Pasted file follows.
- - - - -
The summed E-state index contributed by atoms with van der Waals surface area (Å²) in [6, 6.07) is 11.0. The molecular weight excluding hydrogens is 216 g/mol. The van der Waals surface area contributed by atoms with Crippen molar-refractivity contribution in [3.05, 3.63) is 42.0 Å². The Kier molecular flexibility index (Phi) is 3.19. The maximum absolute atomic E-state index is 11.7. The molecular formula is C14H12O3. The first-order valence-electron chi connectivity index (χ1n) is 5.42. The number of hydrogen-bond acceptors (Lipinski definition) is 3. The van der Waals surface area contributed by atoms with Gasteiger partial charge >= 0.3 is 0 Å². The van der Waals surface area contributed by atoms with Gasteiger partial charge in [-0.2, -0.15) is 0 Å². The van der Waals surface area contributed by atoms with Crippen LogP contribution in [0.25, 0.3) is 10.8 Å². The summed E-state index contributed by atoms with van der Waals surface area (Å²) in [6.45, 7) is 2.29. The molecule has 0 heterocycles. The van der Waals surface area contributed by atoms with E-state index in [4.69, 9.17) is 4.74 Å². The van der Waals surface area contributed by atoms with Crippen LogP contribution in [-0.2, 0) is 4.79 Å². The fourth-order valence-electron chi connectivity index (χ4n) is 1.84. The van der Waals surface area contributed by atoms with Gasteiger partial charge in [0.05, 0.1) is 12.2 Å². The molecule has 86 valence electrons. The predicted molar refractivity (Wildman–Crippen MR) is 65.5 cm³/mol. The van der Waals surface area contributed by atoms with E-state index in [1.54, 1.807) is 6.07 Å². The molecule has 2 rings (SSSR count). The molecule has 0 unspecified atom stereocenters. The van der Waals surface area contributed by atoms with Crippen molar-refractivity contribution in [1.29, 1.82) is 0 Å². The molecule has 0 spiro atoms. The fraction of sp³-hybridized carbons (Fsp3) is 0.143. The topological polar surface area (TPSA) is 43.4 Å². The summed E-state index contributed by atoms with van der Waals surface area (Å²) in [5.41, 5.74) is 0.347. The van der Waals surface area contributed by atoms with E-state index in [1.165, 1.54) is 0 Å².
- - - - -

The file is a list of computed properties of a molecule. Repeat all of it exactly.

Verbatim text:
The summed E-state index contributed by atoms with van der Waals surface area (Å²) in [6, 6.07) is 11.0. The molecular weight excluding hydrogens is 216 g/mol. The van der Waals surface area contributed by atoms with Crippen molar-refractivity contribution in [3.05, 3.63) is 42.0 Å². The Kier molecular flexibility index (Phi) is 3.19. The maximum absolute atomic E-state index is 11.7. The molecular formula is C14H12O3. The first-order valence-electron chi connectivity index (χ1n) is 5.42. The number of hydrogen-bond acceptors (Lipinski definition) is 3. The van der Waals surface area contributed by atoms with Gasteiger partial charge >= 0.3 is 0 Å². The van der Waals surface area contributed by atoms with Gasteiger partial charge in [-0.2, -0.15) is 0 Å². The van der Waals surface area contributed by atoms with Crippen LogP contribution in [0.25, 0.3) is 10.8 Å². The summed E-state index contributed by atoms with van der Waals surface area (Å²) in [6.45, 7) is 2.29. The molecule has 0 heterocycles. The van der Waals surface area contributed by atoms with E-state index in [4.69, 9.17) is 4.74 Å². The van der Waals surface area contributed by atoms with Crippen LogP contribution in [-0.2, 0) is 4.79 Å². The fourth-order valence-electron chi connectivity index (χ4n) is 1.84. The van der Waals surface area contributed by atoms with Gasteiger partial charge in [0.05, 0.1) is 12.2 Å². The molecule has 86 valence electrons. The predicted molar refractivity (Wildman–Crippen MR) is 65.5 cm³/mol. The van der Waals surface area contributed by atoms with E-state index in [1.54, 1.807) is 6.07 Å². The molecule has 2 rings (SSSR count). The molecule has 0 unspecified atom stereocenters. The van der Waals surface area contributed by atoms with Crippen molar-refractivity contribution in [1.29, 1.82) is 0 Å². The molecule has 0 spiro atoms. The fraction of sp³-hybridized carbons (Fsp3) is 0.143. The topological polar surface area (TPSA) is 43.4 Å². The summed E-state index contributed by atoms with van der Waals surface area (Å²) in [5.41, 5.74) is 0.347. The van der Waals surface area contributed by atoms with E-state index in [1.165, 1.54) is 0 Å².